Coronation Street Episode Review – 18 June 2014
Preparations are underway for Tina’s funeral as Rita struggles with her eulogy and the dry cleaners wash away all but the memories of David Platt’s court appearance for running down Graeme Proctor from his suit. Rob’s priority however is ensuring everyone believes Peter is her killer. His focus on winning Carla back rather than the fact that a young girl has died is evidence enough of Peter’s guilt as far as Rob is concerned. In a heated argument with Tracy, who reckons “control freak and borderline alcoholic” Carla brought everything upon herself for grounding him down with her constant demands, Rob insists Peter is guilty and vehemently defends his sister, refusing to see her go down for the murder.
As Peter struggles with the fact that Simon still won’t speak to him, Rob demands he leave town. It’s not often that characters are reminded of past indiscretions and it’s one of the things guaranteed to see me having high pitched conversations with the television. It’s therefore very satisfying to hear Peter remind his sanctimonious brother in law that it’s not so long ago that he tried to rip Carla off and ruin her business. “Carla always knew what I was”, Rob replies, as if this is somehow justification for his deplorable past behaviour. “I may have let her down,” he continues, “but I’ve never betrayed her”. I’d argue that’s exactly what he was doing when caught red handed with a van full of her material.
As I’ve previously observed, if Rob is struggling internally with his crime, it’s not often apparent. However, while accusing Peter of Tina’s murder in front of an exasperated Deirdre, he appears to reveal glimmers of what may be his own experience in the aftermath. “Do you wake up at night sweating?” he asks Peter, “Seeing her face, seeing her poor frightened face?” Rob’s best moments are found in those instances which see his mask slip.
After Carla removes all hope of a reconciliation with Peter by packing up his things and telling him she wishes it was him that was dead, Deirdre catches him drinking and packing the remainder. He tells her there’s nothing for him here and doesn’t care if anyone thinks he’s running away. As Rob listens on the stairs, Deirdre despairingly demands of Peter that he stop wallowing in self pity and think how it will look to the police and Simon if he does leave. If it’s not the act of a guilty man, she tells him, then it’s that of a coward, and she urges him to prove his innocence by being brave and staying put.
“Hooray for love” declares an unconvincing Eileen as Lloyd excitedly prepares to ask Andrea to move in with him. Meanwhile she lies to her husband and makes out that she’s needed in work in order to meet him. “Life just doesn’t stop because you’ve come home” she snaps at Neil, and he gets the distinct impression she’s not pleased he’s back. Considering what we sadly now know, Andrea naturally turns poor Lloyd down. Things are fine as they are as far as she’s concerned, and she leaves the Bistro upset saying they want different things. Jenna can barely conceal her delight as herself, Steve and Eileen console Lloyd in the Rovers.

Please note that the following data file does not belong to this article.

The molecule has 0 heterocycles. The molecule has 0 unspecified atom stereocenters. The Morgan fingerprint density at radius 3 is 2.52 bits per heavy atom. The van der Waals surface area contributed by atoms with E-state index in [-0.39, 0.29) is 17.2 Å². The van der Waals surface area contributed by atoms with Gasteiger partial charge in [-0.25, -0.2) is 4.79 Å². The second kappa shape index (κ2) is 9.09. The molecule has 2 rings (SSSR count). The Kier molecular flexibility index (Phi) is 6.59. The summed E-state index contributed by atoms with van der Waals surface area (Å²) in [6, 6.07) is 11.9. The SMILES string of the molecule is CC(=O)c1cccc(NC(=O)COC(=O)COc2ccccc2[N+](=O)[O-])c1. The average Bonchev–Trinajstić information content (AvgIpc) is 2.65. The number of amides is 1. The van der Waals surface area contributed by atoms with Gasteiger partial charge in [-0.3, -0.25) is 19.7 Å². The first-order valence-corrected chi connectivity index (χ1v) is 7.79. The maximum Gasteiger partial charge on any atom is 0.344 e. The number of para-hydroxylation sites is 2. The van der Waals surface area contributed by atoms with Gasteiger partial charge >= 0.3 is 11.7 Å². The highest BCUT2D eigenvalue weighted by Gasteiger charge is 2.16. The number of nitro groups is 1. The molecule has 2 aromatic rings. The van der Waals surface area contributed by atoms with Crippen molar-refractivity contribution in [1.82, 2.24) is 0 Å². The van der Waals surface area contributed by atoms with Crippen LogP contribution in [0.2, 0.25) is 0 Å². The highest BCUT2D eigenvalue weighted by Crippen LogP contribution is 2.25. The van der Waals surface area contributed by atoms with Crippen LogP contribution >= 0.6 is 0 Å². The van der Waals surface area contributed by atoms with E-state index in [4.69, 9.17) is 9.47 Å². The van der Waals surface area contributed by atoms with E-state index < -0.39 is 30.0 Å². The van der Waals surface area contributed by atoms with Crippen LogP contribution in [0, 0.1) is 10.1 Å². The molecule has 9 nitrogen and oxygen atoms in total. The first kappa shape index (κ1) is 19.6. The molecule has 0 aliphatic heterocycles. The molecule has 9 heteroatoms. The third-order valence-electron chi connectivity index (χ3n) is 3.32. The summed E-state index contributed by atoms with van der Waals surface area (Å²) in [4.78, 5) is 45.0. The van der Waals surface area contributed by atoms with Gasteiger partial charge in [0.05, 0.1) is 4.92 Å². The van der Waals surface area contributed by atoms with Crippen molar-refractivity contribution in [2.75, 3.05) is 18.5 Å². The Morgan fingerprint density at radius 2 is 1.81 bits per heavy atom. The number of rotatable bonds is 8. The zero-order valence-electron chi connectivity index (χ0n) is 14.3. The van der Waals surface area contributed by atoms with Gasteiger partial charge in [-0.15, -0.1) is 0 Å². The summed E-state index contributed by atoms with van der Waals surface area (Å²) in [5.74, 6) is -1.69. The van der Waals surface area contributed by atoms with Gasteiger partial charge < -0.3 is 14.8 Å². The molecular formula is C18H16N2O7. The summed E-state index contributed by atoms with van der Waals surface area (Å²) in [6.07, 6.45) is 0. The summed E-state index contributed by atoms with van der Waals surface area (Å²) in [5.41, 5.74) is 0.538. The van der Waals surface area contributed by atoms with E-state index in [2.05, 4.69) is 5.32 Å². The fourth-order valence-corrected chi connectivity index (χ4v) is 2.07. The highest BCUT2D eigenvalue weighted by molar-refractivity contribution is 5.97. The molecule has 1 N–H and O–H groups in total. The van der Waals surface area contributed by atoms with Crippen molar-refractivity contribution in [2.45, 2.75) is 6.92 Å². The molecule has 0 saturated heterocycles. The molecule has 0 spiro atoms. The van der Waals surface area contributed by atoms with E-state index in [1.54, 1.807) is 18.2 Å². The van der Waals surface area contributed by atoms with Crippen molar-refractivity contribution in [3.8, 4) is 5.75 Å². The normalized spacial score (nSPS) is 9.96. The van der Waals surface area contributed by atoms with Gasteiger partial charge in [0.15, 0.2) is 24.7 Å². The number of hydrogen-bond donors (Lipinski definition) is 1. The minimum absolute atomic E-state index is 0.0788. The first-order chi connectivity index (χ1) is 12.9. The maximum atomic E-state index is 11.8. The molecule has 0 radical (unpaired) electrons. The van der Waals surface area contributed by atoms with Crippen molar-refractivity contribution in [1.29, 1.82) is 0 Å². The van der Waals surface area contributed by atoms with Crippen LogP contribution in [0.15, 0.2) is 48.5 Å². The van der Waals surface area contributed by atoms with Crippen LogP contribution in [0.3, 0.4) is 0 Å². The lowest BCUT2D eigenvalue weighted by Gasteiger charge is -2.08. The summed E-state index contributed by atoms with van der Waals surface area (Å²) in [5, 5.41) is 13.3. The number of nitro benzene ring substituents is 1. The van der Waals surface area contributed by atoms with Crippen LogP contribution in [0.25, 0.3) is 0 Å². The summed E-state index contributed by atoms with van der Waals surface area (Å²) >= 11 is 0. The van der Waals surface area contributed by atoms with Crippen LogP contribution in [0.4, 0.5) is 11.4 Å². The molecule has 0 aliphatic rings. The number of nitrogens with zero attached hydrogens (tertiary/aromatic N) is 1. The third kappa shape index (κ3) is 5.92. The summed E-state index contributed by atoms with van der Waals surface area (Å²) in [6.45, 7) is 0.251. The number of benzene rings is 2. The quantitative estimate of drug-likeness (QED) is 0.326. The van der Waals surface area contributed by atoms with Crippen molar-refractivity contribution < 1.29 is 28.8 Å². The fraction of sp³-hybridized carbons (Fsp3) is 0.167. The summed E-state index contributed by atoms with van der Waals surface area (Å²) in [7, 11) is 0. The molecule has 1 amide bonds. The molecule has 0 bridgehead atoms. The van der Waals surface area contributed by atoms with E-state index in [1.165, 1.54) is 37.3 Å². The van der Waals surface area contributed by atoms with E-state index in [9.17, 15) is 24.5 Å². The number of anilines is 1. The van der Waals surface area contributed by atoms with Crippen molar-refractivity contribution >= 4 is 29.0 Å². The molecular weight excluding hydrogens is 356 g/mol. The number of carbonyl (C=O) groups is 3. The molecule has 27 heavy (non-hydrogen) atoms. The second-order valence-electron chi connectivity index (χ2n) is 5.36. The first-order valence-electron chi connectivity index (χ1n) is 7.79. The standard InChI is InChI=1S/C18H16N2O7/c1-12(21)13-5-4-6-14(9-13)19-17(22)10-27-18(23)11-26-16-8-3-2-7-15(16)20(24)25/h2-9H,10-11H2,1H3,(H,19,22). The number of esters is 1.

In a reversal of sorts, a clearly upset Andrea rejects Neil’s call and returns to Lloyd with an explanation which falls far short of the truth. Her last relationship moved too fast, she tells him, and she became trapped before she realised she didn’t love her partner. If we are to presume she’s talking about Neil, then there’s nothing ‘last’ about it. She reckons herself and Lloyd would be brilliant together, she loves him, and asks for more time to get her head around his offer. My pity for Lloyd knows no bounds after his catalogue of disastrous relationships, not to mention his recent heart attack. Is it not time he had some genuine happiness?
Faye is secretly aware that Owen and Anna are sleeping apart, but gives no indication, as she enthusiastically insists on using her window cleaning earnings to buy a family tea. She is very deflated when Owen doesn’t show up and reveals what she knows to Anna, including her fears that they’re going to split up. Anna assures her that the rough patch they’re going through has nothing to do with her but Faye storms off upset when she cannot promise they’ll stay together. Owen admits he didn’t come to tea as he didn’t want to pretend all was okay and lie to Faye. “I still love you” he tells Anna, but she confesses that she doesn’t know what to feel anymore except sad.
The fact that Norris Cole has both the cleanest doorstep on the Street and a seemingly endless supply of gossip is no coincidence, but one quality that inspires genuine affection is his loyalty. Conveying his disgust to Dennis that he would use Tina’s death to get a foot in the door again with Rita is ample evidence of it. Unfortunately it does come across that way, and Dennis doesn’t do anything to endear himself by challenging Norris to a fight, although the scene itself is hilarious. While the Rovers may not be a “wild west saloon” as Norris puts it, the locals are certainly enjoying the showdown, even if Norris opting for an apology means it doesn’t spill out on to the Street.